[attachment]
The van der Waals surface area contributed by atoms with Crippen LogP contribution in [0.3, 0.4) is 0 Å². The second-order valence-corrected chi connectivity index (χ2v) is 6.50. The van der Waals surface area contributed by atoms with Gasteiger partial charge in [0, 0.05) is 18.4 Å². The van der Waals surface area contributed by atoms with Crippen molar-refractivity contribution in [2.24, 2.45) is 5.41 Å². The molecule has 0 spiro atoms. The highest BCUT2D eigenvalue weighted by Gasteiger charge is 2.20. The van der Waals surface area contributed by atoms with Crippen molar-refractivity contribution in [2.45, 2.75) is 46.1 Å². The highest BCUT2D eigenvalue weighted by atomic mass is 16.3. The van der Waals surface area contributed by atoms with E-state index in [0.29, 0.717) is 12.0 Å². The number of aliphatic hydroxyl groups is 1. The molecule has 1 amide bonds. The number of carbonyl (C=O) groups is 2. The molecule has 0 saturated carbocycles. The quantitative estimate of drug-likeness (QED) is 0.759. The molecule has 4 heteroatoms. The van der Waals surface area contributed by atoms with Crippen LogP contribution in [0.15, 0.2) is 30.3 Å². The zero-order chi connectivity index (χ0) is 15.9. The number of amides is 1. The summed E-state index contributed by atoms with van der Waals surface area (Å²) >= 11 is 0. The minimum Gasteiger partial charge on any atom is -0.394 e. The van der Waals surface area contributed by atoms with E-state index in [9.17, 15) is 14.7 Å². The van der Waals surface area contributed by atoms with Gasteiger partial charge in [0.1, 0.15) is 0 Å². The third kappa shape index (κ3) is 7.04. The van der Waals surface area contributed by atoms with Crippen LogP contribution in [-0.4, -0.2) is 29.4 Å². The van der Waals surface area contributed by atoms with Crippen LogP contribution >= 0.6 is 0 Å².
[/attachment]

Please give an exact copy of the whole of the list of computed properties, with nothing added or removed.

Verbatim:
The van der Waals surface area contributed by atoms with Crippen LogP contribution in [0.3, 0.4) is 0 Å². The second-order valence-corrected chi connectivity index (χ2v) is 6.50. The van der Waals surface area contributed by atoms with Gasteiger partial charge in [0, 0.05) is 18.4 Å². The van der Waals surface area contributed by atoms with Crippen molar-refractivity contribution in [2.24, 2.45) is 5.41 Å². The molecule has 0 spiro atoms. The highest BCUT2D eigenvalue weighted by Gasteiger charge is 2.20. The van der Waals surface area contributed by atoms with Crippen molar-refractivity contribution in [2.45, 2.75) is 46.1 Å². The highest BCUT2D eigenvalue weighted by atomic mass is 16.3. The van der Waals surface area contributed by atoms with E-state index in [0.29, 0.717) is 12.0 Å². The number of aliphatic hydroxyl groups is 1. The molecule has 1 amide bonds. The number of carbonyl (C=O) groups is 2. The molecule has 0 saturated carbocycles. The quantitative estimate of drug-likeness (QED) is 0.759. The molecule has 4 heteroatoms. The van der Waals surface area contributed by atoms with Crippen LogP contribution in [0.15, 0.2) is 30.3 Å². The zero-order chi connectivity index (χ0) is 15.9. The number of amides is 1. The summed E-state index contributed by atoms with van der Waals surface area (Å²) >= 11 is 0. The minimum Gasteiger partial charge on any atom is -0.394 e. The van der Waals surface area contributed by atoms with E-state index in [9.17, 15) is 14.7 Å². The van der Waals surface area contributed by atoms with Gasteiger partial charge in [0.1, 0.15) is 0 Å². The third kappa shape index (κ3) is 7.04. The van der Waals surface area contributed by atoms with Crippen LogP contribution in [-0.4, -0.2) is 29.4 Å². The van der Waals surface area contributed by atoms with Crippen LogP contribution >= 0.6 is 0 Å².